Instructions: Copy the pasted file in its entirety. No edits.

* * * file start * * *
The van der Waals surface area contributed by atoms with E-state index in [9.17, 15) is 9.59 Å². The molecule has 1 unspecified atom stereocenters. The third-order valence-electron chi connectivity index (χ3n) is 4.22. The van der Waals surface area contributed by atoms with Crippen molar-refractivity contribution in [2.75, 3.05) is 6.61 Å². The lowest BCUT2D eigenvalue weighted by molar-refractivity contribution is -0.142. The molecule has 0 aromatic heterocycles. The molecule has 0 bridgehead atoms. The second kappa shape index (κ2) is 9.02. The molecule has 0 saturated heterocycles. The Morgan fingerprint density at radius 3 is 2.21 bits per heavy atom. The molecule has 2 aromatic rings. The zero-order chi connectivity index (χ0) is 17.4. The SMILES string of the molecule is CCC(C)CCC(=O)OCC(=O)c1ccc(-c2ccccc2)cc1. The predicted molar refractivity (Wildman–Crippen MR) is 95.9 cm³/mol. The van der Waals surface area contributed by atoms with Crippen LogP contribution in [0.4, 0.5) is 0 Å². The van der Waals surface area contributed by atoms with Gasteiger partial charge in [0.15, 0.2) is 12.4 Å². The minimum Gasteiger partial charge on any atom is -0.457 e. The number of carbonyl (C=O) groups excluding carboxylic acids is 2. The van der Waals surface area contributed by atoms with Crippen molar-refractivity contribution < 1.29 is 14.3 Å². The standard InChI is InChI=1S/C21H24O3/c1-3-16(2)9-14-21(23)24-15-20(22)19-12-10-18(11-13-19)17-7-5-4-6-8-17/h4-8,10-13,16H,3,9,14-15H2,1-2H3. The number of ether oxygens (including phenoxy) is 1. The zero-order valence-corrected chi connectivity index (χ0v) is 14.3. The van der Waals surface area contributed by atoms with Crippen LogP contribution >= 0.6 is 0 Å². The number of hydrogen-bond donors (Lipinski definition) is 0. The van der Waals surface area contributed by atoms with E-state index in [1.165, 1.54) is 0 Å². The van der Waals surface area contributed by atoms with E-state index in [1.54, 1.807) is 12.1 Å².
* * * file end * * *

The van der Waals surface area contributed by atoms with E-state index in [9.17, 15) is 9.59 Å². The molecule has 1 unspecified atom stereocenters. The third-order valence-electron chi connectivity index (χ3n) is 4.22. The van der Waals surface area contributed by atoms with Crippen molar-refractivity contribution in [2.75, 3.05) is 6.61 Å². The lowest BCUT2D eigenvalue weighted by molar-refractivity contribution is -0.142. The molecule has 0 aromatic heterocycles. The molecule has 0 bridgehead atoms. The second kappa shape index (κ2) is 9.02. The molecule has 0 saturated heterocycles. The Morgan fingerprint density at radius 3 is 2.21 bits per heavy atom. The molecule has 2 aromatic rings. The zero-order chi connectivity index (χ0) is 17.4. The SMILES string of the molecule is CCC(C)CCC(=O)OCC(=O)c1ccc(-c2ccccc2)cc1. The predicted molar refractivity (Wildman–Crippen MR) is 95.9 cm³/mol. The van der Waals surface area contributed by atoms with Crippen LogP contribution in [0.4, 0.5) is 0 Å². The van der Waals surface area contributed by atoms with Gasteiger partial charge in [0.15, 0.2) is 12.4 Å². The minimum Gasteiger partial charge on any atom is -0.457 e. The number of carbonyl (C=O) groups excluding carboxylic acids is 2. The van der Waals surface area contributed by atoms with Crippen molar-refractivity contribution < 1.29 is 14.3 Å². The standard InChI is InChI=1S/C21H24O3/c1-3-16(2)9-14-21(23)24-15-20(22)19-12-10-18(11-13-19)17-7-5-4-6-8-17/h4-8,10-13,16H,3,9,14-15H2,1-2H3. The number of ether oxygens (including phenoxy) is 1. The zero-order valence-corrected chi connectivity index (χ0v) is 14.3. The van der Waals surface area contributed by atoms with Crippen LogP contribution >= 0.6 is 0 Å². The number of hydrogen-bond donors (Lipinski definition) is 0. The van der Waals surface area contributed by atoms with E-state index in [1.165, 1.54) is 0 Å². The van der Waals surface area contributed by atoms with E-state index in [1.54, 1.807) is 12.1 Å².